Satisfaction surveys (done well) are a great way to collect facts about your customers. The problem is, no matter how good they are, they don’t capture your customers’ complex thoughts and feelings—about you, your marketplace and your industry. To get a detailed picture of your customers’ experiences, you need the most effective research tool: customer interviews.
Customer interviews are an underused research tool, perhaps because they tend to be more expensive than surveys (though they are not as costly as focus groups or usability studies). However, the expense is completely offset by how much you learn.
First, let’s be clear about what a customer interview is and isn’t. A phone survey isn’t an interview, because there’s no way to deviate from the script and dig deeper. And a conversation between a sales rep and a customer over lunch isn’t an interview, because it’s not adequately focused.
Customer Interviews Key Characteristics:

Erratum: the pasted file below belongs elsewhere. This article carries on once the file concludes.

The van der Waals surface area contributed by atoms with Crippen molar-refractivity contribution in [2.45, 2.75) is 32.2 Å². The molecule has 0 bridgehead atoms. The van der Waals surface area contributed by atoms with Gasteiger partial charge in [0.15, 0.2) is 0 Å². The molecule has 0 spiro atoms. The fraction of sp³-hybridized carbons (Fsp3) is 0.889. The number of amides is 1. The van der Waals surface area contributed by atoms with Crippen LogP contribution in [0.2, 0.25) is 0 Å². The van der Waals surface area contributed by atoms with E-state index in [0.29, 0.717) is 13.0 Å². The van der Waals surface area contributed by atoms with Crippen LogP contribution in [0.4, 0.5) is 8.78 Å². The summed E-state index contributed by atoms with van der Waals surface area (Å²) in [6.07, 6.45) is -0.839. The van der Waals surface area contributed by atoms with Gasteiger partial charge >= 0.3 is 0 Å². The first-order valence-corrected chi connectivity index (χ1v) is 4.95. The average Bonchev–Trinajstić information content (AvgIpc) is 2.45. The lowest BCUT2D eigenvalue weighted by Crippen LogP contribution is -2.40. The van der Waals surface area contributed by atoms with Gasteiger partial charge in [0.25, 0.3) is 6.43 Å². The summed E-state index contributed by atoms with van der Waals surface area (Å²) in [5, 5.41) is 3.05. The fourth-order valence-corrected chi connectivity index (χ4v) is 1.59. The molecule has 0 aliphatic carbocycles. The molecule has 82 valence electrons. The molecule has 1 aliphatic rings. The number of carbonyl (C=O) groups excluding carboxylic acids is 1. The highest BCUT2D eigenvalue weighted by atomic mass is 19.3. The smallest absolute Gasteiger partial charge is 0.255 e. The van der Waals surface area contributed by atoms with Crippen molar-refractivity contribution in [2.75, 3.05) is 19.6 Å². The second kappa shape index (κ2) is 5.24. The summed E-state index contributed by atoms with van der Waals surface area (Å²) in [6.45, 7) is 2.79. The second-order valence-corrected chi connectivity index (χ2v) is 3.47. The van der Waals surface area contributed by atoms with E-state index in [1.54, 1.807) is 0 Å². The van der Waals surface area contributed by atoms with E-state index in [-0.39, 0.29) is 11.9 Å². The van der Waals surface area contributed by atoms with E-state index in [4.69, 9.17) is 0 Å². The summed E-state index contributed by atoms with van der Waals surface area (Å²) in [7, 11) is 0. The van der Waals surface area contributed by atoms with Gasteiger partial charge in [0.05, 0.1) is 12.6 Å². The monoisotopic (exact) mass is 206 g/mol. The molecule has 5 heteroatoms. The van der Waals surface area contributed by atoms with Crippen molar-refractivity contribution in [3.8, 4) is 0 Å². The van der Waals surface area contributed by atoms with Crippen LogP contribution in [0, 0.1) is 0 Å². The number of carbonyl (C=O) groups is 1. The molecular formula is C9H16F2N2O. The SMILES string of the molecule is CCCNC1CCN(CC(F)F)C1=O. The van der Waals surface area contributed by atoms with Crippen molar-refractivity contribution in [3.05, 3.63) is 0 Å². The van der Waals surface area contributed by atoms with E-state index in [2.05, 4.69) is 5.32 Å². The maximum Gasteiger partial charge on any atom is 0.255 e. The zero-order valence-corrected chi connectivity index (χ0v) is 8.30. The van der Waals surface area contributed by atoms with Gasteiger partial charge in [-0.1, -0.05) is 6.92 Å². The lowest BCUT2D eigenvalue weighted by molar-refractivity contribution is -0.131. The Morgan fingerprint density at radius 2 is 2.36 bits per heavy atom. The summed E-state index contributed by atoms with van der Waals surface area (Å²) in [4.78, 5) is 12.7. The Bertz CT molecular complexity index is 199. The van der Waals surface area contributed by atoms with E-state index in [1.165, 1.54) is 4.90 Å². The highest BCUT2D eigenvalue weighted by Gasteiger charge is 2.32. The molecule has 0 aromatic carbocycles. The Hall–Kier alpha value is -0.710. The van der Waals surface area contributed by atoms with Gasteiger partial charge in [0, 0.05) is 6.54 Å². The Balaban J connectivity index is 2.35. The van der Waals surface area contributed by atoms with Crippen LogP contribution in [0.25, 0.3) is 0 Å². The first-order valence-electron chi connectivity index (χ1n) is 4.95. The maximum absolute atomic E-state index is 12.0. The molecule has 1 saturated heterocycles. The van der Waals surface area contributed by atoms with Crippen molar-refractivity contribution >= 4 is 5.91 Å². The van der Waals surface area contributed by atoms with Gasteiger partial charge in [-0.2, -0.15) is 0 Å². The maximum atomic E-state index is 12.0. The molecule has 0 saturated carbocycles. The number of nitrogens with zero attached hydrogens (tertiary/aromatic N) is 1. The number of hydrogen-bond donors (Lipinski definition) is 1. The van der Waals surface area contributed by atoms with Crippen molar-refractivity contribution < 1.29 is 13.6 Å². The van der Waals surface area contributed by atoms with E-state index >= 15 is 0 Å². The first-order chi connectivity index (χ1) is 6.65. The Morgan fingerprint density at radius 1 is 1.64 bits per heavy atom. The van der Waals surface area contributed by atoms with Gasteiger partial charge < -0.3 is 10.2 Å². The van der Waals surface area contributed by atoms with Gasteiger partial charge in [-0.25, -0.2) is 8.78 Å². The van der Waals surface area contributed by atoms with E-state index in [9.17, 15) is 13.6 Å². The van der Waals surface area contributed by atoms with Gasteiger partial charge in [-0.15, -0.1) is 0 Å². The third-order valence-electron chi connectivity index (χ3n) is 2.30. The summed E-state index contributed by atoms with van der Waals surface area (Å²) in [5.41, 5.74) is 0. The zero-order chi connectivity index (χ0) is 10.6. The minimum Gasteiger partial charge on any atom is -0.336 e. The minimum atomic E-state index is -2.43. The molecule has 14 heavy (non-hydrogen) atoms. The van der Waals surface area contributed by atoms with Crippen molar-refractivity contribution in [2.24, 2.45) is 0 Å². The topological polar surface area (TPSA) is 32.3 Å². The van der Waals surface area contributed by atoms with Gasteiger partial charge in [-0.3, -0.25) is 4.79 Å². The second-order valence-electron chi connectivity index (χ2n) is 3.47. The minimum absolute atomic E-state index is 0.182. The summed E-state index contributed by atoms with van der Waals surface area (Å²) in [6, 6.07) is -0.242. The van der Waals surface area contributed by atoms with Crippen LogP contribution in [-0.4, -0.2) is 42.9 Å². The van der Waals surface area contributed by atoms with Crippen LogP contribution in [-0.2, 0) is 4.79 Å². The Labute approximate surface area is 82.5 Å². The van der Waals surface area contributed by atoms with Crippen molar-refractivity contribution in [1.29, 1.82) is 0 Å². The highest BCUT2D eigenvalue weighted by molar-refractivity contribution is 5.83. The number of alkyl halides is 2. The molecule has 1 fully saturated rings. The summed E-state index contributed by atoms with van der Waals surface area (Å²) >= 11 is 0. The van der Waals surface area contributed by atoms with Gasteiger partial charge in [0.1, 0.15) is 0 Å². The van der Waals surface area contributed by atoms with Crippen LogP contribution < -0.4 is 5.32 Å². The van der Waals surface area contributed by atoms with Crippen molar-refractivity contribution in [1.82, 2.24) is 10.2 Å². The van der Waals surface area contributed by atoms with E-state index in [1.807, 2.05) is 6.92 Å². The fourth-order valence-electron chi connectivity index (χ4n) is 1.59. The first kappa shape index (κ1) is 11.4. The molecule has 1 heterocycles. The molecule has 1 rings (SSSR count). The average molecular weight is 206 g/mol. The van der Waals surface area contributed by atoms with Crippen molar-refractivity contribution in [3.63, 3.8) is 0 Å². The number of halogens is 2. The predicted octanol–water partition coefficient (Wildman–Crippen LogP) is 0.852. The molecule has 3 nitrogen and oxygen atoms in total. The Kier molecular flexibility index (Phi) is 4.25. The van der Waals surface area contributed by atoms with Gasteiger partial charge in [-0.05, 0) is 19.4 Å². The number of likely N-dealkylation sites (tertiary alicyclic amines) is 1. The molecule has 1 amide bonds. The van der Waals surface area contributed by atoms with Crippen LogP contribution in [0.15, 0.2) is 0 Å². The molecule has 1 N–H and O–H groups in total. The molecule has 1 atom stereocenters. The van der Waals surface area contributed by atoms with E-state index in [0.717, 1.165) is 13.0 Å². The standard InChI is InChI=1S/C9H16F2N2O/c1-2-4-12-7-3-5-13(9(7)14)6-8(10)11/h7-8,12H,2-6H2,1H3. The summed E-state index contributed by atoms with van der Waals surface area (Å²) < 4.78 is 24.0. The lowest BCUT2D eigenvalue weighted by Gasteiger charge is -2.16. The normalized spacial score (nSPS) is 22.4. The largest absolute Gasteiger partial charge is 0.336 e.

- Are almost always one-to-one
- Treat subjects as experts
- Consist of mostly open-ended questions and allow subjects to tell their story
- Are recorded whenever possible to capture the customer’s exact words
- Provide a structure, but allow for deviations; interviewers can go off-script to probe deeper into emerging themes
The Advantages of Customer Interviews:
- Customer interviews are more complete than surveys because they give you answers to questions you didn’t think to ask. When customers share their stories, you get insights about their perceptions and expectations that provide ideas for how to grow your business or improve it in some other way.
- Interviews are beneficial because they enable you to reach customers and prospects who don’t take surveys. With a survey, you’re probably only hearing from a tiny fraction of your customer base. With interviews, you can select a truly random sample of your customers and incentivize participation. Given enough interviews, you’ll have statistically-valid customer experience metrics.
- Finally and most importantly, customer interviews get your team to take action. Nothing motivates a team like hearing directly from customers themselves. Sometimes it’s grueling, other times, entertaining, but it’s always compelling because you get the complete picture of how your customers honestly feel and think about you.